As one of the early graduate students of the Penn State Biomechanics Laboratory (1970–1974), I had the pleasure of being involved in the lab developed under the direction of Dr. Richard Nelson. His vision of applying engineering principles to human movement, particularly through the vehicle of sport analysis, inspired many to commit to a career of biomechanical exploration of the many aspects of human movement. By bringing many international scholars to the lab, he exposed his students to innovative and unique approaches to research. By developing technical applications, he made biomechanical inquiry more scientific and applicable. By caring for and mentoring a new generation of scientists and providing them the direction and tools they would need to establish their own labs and careers, he helped us become teachers, researchers, consultants, and mentors for a new generation of students. His love of life inspired us all to further the groundbreaking work he had begun and continued throughout his amazing career. His contributions to the field of biomechanics through his visionary establishment of societies, journals, collegial relationships, and consulting skills have served our community well. It was an honor and a privilege to know and learn from him.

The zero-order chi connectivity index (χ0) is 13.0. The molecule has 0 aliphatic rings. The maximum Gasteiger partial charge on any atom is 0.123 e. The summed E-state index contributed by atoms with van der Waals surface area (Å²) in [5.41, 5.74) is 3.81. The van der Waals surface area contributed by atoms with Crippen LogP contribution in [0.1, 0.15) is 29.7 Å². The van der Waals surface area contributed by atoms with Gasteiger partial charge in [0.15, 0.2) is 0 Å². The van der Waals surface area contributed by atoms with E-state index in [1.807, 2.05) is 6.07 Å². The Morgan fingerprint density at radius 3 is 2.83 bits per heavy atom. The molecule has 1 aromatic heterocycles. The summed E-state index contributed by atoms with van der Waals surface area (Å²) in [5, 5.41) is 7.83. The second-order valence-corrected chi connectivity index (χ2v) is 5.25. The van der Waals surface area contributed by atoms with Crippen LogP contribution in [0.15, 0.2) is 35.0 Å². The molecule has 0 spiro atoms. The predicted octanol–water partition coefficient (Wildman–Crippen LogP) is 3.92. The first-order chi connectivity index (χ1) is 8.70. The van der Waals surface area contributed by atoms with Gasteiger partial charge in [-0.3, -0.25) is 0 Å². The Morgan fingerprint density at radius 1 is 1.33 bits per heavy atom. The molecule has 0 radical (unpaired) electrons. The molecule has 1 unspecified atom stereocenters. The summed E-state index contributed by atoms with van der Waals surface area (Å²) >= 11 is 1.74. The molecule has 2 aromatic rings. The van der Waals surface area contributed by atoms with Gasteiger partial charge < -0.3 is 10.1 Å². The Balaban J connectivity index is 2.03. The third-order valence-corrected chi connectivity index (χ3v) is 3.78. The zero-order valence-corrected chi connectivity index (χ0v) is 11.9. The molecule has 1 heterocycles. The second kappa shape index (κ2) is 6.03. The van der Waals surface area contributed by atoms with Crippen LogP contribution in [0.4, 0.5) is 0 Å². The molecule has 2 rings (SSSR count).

Recollections on meetings with Dick Nelson in the 1970s, his interactions with Soviet authorities, his impact on data collection at Olympic Games, and his work as the President of the International Society of Biomechanics.